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Sumo Breakfast Of Champions: Bowls And Bowls Of Clay Pot Stew

Sumo wrestlers serve up <em>chanko-nabe</em> at Musashigawa Sumo Stable in 2007 in Osaka, Japan.

At the U.S. Sumo Open on Saturday in Long Beach, Calif., roughly 60 sumo wrestlers from around the world will face off at one of the largest sumo competitions outside Japan.

To the untrained eye, they may look like pudgy giants in underwear shoving each other around a ring. But this is a sport and there's a lot to it. Pros have to master 82 winning techniques, and follow strict training regimens that include weight lifting and flexibility exercises.

Many will be fueled by a rigid diet centered around one traditional Japanese dish called chanko-nabe. It's a stew cooked in a clay pot and is made with vegetables, chicken, pork, wild boar, beef, fish, seafood and tofu.

"Many people still think sumo wrestlers just eat fatty foods," says Yamamotoyama Ryūta, a retired 31-year-old pro who goes by Yama. "However that's not true. We eat very healthily. Rice, soup, lots of vegetables and meat. It's a good balance."

Though some sumo wrestlers are overweight or obese, many champions have a healthy ratio of muscle to fat. One champion named Byamba, for example, claims his body is just 11 percent fat.

But when it comes to these meals, we are not talking dainty portions.

At 6-foot-4 and 600 pounds, Yama is the largest Japanese wrestler the sport has ever known. To maintain a weight like that, he and other sumo athletes are eating a lot of chanko-nabe. Andrew Freund, an amateur wrestler and president of the U.S. Sumo Federation, says sumo champions and pros eat between roughly 5,000 and 8,000 calories daily. (Vice reported that one champion goes as high as 10,000 calories in a day.)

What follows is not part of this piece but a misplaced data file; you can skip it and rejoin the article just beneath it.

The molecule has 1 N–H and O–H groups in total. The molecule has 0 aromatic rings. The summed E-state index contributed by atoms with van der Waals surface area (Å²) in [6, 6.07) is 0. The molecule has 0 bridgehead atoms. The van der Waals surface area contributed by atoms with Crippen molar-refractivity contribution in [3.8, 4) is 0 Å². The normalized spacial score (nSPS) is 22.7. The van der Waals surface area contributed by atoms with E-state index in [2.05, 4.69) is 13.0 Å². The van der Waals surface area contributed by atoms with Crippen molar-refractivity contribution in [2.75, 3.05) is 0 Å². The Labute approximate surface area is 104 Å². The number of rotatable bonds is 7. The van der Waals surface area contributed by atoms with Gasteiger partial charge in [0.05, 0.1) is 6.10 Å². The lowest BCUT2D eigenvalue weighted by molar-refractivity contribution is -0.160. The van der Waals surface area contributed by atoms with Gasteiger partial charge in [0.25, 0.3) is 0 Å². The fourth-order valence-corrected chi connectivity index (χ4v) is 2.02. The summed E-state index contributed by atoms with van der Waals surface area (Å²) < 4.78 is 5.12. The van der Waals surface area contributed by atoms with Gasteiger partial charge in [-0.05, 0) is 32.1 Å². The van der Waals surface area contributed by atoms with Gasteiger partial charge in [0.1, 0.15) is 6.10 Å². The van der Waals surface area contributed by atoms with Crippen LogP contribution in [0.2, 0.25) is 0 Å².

"They'll sit there and eat seven, eight or nine bowls and pack in the rice," says longtime sumo fan Ryan Goldstein. Goldstein's law firm is one of the sponsors of a Japanese stable, or group of wrestlers, called Sadogatake. "Every day they're trying to put on weight. Their goal is to bulk up so that they can't be moved or pushed around the ring."

In Japan, most wrestlers live, train and eat together in sumo stables. A typical day might start at 5 a.m. Wrestlers with less experience arise to practice before they prepare chanko-nabe for the higher ranked wrestlers. After the senior wrestlers finish training, the entire stable eats the soup together before all the wrestlers go down for a nap. Then they polish off more bowls again at dinner.

There are at least 100 different kinds of chanko-nabe and each stable has its own signature stew. Sadogatake regularly serves its hot pot with chicken and cabbage in a salt broth, especially on the first day of a tournament. Chickens stand on two feet, which is a winning position in sumo, the thinking goes.

"It's really a food that's steeped in tradition and steeped in community because we eat it together as a team even though our wrestlers will have to fight one by one during the tournament," says Machiko Kamatani. She and her husband run the Sadogatake stable outside Tokyo.

The U.S. Sumo Federation says more and more Americans are interested in sumo. But not all of its newest converts have a taste for chanko-nabe.

Natasha Ikejiri, who has won the women's middleweight U.S. Sumo Open title five times, opts for peanut butter-and-jelly sandwiches, Brazilian cuisine and sushi over the stew.

"It's really filling and it's really good but I've got to make sure that I'm not looking like a sumo wrestler," Ikejiri says.

Lightweight U.S. Sumo Open champ Jenelle Hamilton isn't a fan either: "I'm Italian. I eat pasta."

But Angel Castillo, who will compete in the US Sumo Open men's lightweight category on Saturday, treats himself to the sumo soup before big tournaments.

"Chanko-nabe can be good for any kind of competitive grappler or athlete's diet because it's just full of nutrients and protein and it's really good for post-workout recovery," Castillo says.

This story was produced in collaboration with KCRW's Good Food and the Independent Producer Project.

Abbie Fentress Swanson is a journalist based in Los Angeles. She covers agriculture, food production, science, health and the environment.

Copyright 2015 NPR. To see more, visit

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